Q: I am 61 years old and have about $500 a month to use either in funding my Roth IRA or I paying down my mortgage.

Currently, my mortgage is for 15 years at 5.81 percent. I plan on retiring in June 2009. Which should I do?

A: Hands down, fund your Roth IRA.

Here’s why: The interest rate on your loan is so cheap, so it isn’t costing much to borrow the cash. You already have a 15-year mortgage, and while you haven’t told me how soon you will pay off this loan, you’re already paying down the principal pretty quickly.

I do understand your interest in helping yourself cash-flow wise, but you’re talking about putting maybe $6,000 toward the principal of your loan over the next year until you retire. I suppose if you only need $6,000 to pay off your loan entirely, then it might be worth it.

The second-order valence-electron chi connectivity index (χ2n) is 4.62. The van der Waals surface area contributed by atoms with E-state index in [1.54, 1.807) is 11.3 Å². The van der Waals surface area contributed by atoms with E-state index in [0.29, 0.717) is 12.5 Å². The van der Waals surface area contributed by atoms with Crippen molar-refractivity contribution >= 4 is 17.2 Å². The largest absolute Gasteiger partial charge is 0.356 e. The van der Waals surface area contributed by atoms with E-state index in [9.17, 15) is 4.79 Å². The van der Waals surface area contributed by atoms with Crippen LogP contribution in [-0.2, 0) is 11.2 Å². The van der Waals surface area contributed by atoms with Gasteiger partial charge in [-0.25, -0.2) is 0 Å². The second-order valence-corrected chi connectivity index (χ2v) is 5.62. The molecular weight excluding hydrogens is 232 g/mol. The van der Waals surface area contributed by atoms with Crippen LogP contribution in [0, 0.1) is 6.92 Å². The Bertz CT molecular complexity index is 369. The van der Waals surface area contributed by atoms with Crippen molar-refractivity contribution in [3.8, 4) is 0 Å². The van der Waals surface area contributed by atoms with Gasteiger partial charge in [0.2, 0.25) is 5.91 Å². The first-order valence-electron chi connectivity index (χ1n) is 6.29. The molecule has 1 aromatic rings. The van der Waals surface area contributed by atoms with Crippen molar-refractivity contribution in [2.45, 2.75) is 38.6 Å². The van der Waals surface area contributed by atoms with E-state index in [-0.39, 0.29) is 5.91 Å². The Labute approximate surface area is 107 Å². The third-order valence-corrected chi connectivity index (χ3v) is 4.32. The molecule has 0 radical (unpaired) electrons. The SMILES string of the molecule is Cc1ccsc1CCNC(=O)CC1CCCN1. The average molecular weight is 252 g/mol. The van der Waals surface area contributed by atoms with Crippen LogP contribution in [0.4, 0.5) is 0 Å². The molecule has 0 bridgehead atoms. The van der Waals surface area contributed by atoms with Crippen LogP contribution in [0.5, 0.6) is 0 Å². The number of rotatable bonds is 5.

However, given where the stock market is at the moment, you might have a greater opportunity to do better by investing in a low-cost well-diversified mutual fund than by paying down your mortgage. When you pay down your mortgage, every dollar you prepay effectively earns you your net rate of interest. If you itemize on your federal income taxes, your net interest rate is below 5 percent. That’s excellent.

The likelihood that you can earn at least 5 percent on your cash is pretty good, which is why investing the same $6,000 in a Roth IRA, where your earnings are tax-free forever, might be a better deal.

Because you’re at least 50 years old, you’re allowed to put away $6,000 in a Roth IRA this year and next, provided you earn at least that amount. I’d make the most of it, and try to put away the maximum. When you retire, a Roth IRA will give you additional flexibility.